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Do Dietary Supplements Protect Against the Harmful Effects of Air Pollution Exposure?

Published March 12, 2018

Ground-level ozone, one of the six criteria air pollutants that are regulated by the EPA, is a molecule known to cause a variety of adverse health effects. EPA’s Our Nation’s Air report indicates that, while air pollution regulations have resulted in dramatic decreases in ozone levels over the past few decades, there are still people across the country living in areas with high levels of criteria air pollutants, including ozone.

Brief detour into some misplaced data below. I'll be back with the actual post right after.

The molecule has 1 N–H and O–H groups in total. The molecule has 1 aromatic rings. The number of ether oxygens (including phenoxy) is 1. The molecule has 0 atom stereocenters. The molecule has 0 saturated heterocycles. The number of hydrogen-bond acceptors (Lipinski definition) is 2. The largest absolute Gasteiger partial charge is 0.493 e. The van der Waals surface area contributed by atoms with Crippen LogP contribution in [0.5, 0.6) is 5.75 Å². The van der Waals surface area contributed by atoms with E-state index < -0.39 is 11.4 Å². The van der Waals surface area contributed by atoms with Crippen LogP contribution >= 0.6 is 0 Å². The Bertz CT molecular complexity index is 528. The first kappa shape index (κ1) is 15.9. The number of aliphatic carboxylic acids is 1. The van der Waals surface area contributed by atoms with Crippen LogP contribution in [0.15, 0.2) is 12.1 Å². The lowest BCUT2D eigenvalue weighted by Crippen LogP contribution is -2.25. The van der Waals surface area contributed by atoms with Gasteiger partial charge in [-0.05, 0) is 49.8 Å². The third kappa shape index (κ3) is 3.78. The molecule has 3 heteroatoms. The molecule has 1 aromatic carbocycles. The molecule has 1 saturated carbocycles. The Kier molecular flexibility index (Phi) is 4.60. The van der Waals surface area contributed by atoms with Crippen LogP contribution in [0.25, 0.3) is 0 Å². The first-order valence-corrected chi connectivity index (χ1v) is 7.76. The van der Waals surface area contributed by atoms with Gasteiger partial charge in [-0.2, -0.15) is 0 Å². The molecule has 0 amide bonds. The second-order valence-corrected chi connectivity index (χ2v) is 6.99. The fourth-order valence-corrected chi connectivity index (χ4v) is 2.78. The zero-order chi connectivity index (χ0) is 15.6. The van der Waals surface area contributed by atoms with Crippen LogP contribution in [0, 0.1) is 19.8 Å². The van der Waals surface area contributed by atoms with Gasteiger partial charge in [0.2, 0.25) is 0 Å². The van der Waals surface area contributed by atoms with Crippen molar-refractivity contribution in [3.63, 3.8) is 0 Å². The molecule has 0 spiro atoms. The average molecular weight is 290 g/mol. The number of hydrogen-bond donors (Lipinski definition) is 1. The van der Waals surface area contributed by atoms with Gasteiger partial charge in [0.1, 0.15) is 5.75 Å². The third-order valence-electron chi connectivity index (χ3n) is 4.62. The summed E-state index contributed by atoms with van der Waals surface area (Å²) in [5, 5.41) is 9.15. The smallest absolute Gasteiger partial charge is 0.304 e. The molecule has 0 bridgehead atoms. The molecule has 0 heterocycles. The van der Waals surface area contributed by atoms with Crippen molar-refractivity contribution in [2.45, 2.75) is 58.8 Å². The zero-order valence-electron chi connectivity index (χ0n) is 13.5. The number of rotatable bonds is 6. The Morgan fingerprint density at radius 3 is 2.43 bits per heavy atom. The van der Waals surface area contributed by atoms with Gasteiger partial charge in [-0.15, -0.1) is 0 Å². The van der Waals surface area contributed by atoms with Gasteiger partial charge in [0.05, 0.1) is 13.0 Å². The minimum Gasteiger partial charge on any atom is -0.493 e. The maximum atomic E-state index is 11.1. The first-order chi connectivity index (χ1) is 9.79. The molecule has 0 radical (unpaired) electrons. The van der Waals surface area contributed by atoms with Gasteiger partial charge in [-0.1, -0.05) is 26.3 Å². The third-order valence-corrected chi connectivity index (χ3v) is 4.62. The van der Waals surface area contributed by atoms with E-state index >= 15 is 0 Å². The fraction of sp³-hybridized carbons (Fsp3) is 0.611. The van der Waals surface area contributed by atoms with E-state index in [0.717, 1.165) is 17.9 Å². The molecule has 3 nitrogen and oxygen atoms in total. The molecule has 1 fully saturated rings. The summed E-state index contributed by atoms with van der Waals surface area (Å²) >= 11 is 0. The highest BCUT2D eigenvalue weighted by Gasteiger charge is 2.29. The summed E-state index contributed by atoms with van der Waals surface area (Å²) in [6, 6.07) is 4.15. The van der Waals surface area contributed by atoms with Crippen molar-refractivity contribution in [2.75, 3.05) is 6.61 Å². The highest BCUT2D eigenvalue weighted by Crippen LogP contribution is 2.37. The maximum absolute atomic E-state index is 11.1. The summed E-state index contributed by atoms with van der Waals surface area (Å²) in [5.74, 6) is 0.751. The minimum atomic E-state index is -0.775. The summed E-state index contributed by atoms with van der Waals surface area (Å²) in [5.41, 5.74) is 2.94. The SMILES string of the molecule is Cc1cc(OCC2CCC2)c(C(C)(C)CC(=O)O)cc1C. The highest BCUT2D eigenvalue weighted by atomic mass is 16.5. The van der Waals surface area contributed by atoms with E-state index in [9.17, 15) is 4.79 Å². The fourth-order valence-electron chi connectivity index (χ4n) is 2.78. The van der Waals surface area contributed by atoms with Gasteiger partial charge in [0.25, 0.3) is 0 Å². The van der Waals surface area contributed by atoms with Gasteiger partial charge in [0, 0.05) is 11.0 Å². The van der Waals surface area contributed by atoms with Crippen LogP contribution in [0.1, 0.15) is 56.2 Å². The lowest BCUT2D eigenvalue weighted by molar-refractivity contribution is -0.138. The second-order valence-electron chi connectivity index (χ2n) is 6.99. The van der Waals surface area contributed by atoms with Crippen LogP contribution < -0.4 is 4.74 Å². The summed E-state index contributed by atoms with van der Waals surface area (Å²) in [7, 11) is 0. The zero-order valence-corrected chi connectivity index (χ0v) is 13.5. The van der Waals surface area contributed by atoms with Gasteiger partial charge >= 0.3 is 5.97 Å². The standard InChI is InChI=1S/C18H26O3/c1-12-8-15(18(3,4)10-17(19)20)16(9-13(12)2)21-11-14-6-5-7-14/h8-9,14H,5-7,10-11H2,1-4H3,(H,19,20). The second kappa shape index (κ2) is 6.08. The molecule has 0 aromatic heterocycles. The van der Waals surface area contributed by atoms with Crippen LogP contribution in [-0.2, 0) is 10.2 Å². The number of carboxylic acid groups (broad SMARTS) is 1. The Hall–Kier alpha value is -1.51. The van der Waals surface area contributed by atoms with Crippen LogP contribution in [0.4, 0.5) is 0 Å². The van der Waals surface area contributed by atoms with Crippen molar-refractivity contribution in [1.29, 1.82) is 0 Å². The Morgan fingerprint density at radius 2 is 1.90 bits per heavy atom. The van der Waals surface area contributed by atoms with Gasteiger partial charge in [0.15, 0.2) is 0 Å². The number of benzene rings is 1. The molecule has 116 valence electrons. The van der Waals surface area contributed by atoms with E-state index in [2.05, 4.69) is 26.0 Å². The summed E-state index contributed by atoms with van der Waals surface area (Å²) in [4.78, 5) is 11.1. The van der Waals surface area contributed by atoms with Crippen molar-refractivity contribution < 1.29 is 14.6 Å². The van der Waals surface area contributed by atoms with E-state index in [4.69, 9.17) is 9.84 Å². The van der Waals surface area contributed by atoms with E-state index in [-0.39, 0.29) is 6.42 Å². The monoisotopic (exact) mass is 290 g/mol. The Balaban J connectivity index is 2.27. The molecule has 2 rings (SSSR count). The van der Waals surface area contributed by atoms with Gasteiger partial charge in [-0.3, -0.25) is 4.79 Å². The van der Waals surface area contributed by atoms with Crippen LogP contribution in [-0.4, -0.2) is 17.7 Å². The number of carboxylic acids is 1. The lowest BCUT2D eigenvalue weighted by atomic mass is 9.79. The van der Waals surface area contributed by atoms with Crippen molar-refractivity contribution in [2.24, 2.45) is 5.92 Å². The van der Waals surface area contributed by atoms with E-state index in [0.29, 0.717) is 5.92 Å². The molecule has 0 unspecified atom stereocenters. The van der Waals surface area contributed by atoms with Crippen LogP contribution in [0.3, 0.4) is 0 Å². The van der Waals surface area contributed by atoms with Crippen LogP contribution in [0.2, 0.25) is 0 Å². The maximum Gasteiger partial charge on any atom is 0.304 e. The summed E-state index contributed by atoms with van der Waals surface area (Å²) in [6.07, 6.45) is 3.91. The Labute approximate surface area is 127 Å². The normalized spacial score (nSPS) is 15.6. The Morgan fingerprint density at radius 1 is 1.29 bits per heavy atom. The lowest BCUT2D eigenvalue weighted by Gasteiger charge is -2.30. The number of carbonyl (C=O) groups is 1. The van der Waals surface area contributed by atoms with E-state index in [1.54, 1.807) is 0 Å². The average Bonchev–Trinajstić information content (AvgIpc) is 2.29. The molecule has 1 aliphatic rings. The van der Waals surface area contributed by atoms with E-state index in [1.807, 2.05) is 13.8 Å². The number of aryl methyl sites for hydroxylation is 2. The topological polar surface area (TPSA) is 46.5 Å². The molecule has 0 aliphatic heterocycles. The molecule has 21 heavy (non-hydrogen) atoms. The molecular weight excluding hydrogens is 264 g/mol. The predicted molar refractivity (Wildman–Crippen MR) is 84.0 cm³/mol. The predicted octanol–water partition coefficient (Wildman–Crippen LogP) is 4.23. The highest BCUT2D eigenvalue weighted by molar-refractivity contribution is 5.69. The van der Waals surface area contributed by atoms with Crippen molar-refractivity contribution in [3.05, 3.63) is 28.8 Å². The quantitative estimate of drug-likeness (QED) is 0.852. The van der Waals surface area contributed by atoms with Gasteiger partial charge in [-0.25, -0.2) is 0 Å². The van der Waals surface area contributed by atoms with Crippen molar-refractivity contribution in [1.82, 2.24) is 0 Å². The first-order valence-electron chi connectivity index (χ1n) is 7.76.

EPA researchers are evaluating if dietary supplements can mitigate some of the adverse effects of ozone. In a recent study, researchers examined responses in rats exposed to ozone who had been fed different diets. Some were fed diets rich in fish oil containing high levels of omega-3 fatty acids while others were fed diets rich in other oils such as those from olives and coconuts. The results confirmed previous clinical studies that omega-3 fatty acids can provide some protection from pollution-induced vasoconstriction (tightening of the blood vessels). More research is needed to investigate if, how, and at what levels dietary supplements could protect public health.

Improvements in air quality over the last few decades have resulted in enormous health benefits for the United States. EPA researchers continue to investigate ways to reduce the impacts of air pollution, including how healthy diets and healthier living may extend these benefits even further.